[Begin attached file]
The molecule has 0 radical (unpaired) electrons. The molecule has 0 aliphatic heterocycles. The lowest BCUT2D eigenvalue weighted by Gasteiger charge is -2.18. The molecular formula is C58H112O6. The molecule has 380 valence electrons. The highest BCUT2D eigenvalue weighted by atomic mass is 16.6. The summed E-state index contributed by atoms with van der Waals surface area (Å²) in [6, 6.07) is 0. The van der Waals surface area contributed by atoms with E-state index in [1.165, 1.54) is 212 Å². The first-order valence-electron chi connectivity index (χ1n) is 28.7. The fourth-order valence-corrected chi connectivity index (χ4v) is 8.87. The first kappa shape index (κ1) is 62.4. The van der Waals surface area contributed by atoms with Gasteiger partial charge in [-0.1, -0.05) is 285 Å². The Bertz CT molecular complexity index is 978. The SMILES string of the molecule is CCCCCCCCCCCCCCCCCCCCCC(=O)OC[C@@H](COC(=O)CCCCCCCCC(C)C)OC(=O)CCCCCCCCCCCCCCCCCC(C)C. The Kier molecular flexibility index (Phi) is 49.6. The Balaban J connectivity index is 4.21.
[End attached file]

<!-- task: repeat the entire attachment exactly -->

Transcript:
The molecule has 0 radical (unpaired) electrons. The molecule has 0 aliphatic heterocycles. The lowest BCUT2D eigenvalue weighted by Gasteiger charge is -2.18. The molecular formula is C58H112O6. The molecule has 380 valence electrons. The highest BCUT2D eigenvalue weighted by atomic mass is 16.6. The summed E-state index contributed by atoms with van der Waals surface area (Å²) in [6, 6.07) is 0. The van der Waals surface area contributed by atoms with E-state index in [1.165, 1.54) is 212 Å². The first-order valence-electron chi connectivity index (χ1n) is 28.7. The fourth-order valence-corrected chi connectivity index (χ4v) is 8.87. The first kappa shape index (κ1) is 62.4. The van der Waals surface area contributed by atoms with Gasteiger partial charge in [-0.1, -0.05) is 285 Å². The Bertz CT molecular complexity index is 978. The SMILES string of the molecule is CCCCCCCCCCCCCCCCCCCCCC(=O)OC[C@@H](COC(=O)CCCCCCCCC(C)C)OC(=O)CCCCCCCCCCCCCCCCCC(C)C. The Kier molecular flexibility index (Phi) is 49.6. The Balaban J connectivity index is 4.21.